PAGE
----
Florence Derive works from what she terms a “memory library” of “younger days,” in which “forms, colors, music, scents” and “lights from the skies and the city” pool into her lush paintings. A quintessential demimondaine, muse, and fixture of Parisian nightlife and culture, she was a frequenter of the famed club Le Palace and Paris’s luminary creative scene, developing friendships with Betty Catroux, Kenzo, Yves Saint Laurent, Pierre Bergé, Keith Haring, Klaus Nomi, and Pierre et Gilles, who photographed Derive for their artwork. These experiences, in addition to her life as a trans woman, her undergraduate study of science and Color Field Theory, her time teaching textile design, and her ongoing career as a decorative painter, producing commissioned wall paintings for celebrated interior designer Albert Pinto, comprise her sensuous palette, worldview, and way of working.


Through tactile processes, Derive creates works that emphasize the intimacy of surface and the body. The paintings presented here—from her ongoing series, Letters and Notes to an Improbable Lover—are epistolary poems and meditations on romanticism, beauty, nature, mortality, longing, and desire. The works feature calligraphic imagery inspired by medieval illuminated manuscripts, where a text is highlighted with flourishes of vegetation, decorative motifs, and images that expand the reader’s experience and understanding of the text itself. Derive paints the black calligraphic marks with the immediacy of a crude printing process: She uses her finger to draw with paint onto the surface of a piece of glass that she then presses upon fields of lush, saturated color. The black, rhythmic marks map the process of creation, making visible the activity of writing and its translation onto the surface of the linen, as they zigzag like a fertile vine or tracery in a Gothic stained-glass window.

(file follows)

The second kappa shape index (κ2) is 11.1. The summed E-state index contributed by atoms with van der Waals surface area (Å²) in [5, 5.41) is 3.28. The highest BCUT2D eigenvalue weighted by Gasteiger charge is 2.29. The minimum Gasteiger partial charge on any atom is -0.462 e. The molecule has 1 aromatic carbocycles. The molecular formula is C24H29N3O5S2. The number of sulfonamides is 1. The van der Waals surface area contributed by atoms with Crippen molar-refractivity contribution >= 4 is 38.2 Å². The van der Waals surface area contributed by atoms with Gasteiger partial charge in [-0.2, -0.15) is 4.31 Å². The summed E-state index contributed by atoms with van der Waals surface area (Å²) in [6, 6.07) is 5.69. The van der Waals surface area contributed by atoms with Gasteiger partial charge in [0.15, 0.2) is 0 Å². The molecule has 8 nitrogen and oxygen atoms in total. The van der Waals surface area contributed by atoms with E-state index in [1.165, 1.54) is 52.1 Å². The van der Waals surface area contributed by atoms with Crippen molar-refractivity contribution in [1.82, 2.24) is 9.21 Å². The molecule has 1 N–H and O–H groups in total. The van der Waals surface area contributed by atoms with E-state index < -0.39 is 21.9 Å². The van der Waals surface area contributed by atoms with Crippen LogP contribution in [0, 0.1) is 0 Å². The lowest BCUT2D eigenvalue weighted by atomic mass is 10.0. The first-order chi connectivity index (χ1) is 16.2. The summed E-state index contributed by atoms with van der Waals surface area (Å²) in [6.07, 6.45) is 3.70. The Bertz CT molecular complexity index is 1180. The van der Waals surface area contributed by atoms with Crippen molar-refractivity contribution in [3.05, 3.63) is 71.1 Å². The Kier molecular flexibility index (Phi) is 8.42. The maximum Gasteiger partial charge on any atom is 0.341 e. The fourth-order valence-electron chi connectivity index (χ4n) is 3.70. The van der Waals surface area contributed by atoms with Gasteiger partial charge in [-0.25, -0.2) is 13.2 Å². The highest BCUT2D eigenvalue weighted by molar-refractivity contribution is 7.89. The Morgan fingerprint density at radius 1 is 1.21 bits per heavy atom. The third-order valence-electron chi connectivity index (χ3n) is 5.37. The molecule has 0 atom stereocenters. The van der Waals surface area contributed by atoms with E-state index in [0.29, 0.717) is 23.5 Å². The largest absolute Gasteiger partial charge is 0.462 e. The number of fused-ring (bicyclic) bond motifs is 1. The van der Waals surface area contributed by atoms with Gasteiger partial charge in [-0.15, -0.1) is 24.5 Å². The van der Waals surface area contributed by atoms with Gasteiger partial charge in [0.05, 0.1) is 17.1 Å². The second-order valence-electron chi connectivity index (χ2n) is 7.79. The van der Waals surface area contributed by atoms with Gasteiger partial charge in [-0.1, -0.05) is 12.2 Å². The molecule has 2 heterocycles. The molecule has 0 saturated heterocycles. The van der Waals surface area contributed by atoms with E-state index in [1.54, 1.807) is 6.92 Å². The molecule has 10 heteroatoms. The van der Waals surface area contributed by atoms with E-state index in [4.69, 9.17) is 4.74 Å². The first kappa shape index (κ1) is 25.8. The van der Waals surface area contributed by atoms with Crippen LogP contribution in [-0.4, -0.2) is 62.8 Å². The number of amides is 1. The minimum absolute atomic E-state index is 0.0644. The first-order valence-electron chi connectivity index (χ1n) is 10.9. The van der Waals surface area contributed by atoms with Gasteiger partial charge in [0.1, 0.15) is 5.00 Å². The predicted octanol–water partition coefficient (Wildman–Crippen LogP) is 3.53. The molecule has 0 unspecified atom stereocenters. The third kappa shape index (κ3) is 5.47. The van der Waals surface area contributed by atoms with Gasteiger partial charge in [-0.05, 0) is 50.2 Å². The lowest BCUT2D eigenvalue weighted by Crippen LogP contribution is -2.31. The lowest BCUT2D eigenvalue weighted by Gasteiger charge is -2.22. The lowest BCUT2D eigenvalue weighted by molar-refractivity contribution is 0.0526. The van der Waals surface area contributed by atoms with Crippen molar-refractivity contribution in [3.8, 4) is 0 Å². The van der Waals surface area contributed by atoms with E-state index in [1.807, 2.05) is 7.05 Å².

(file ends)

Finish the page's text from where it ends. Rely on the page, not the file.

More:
Present in the work is a theatrical and a heightened sensitivity to the beauty of the natural world: Letter to Capucine conjures the radiance of the orange capucine flower (“nasturtium” in English) and the French model and actress who Derive met in Geneva before she took her life; Palpitations unites anatomy and desire and suggests the pulses of a beating heart; June and September make reference to the seasons and cycle of life; and Blue Manuscript, a scroll-like painting on a vertical rectangle of un-stretched linen with glyphs set against blocks of primary colors, acts as a mysterious index that evokes a mystical, modernist text. Throughout, Derive displays a reverence for the feminine—notions of a queer, femme way of looking at the world. These creations are themselves small acts of freedom. In Derive’s words, “The act of painting is an act of liberation [and] creation and gives life to an image that when observed reminds the viewer of something equivalent buried deep within herself.”